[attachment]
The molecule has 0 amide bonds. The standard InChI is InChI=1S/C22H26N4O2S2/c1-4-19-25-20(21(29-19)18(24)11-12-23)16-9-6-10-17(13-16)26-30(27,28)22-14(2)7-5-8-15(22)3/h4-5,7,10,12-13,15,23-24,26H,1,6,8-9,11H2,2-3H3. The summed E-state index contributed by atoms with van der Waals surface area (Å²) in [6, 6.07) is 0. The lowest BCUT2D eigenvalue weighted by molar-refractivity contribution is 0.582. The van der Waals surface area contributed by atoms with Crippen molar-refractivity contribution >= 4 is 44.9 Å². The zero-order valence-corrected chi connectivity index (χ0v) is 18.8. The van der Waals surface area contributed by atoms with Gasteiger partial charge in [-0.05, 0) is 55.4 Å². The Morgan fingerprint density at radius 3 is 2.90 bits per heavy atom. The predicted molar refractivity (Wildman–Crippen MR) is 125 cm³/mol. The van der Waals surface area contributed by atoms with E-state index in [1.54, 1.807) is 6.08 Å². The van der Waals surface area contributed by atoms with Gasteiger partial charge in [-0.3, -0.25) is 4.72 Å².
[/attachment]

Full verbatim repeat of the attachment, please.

The molecule has 0 amide bonds. The standard InChI is InChI=1S/C22H26N4O2S2/c1-4-19-25-20(21(29-19)18(24)11-12-23)16-9-6-10-17(13-16)26-30(27,28)22-14(2)7-5-8-15(22)3/h4-5,7,10,12-13,15,23-24,26H,1,6,8-9,11H2,2-3H3. The summed E-state index contributed by atoms with van der Waals surface area (Å²) in [6, 6.07) is 0. The lowest BCUT2D eigenvalue weighted by molar-refractivity contribution is 0.582. The van der Waals surface area contributed by atoms with Crippen molar-refractivity contribution >= 4 is 44.9 Å². The zero-order valence-corrected chi connectivity index (χ0v) is 18.8. The van der Waals surface area contributed by atoms with Gasteiger partial charge in [-0.05, 0) is 55.4 Å². The Morgan fingerprint density at radius 3 is 2.90 bits per heavy atom. The predicted molar refractivity (Wildman–Crippen MR) is 125 cm³/mol. The van der Waals surface area contributed by atoms with E-state index in [1.54, 1.807) is 6.08 Å². The van der Waals surface area contributed by atoms with Gasteiger partial charge in [-0.3, -0.25) is 4.72 Å².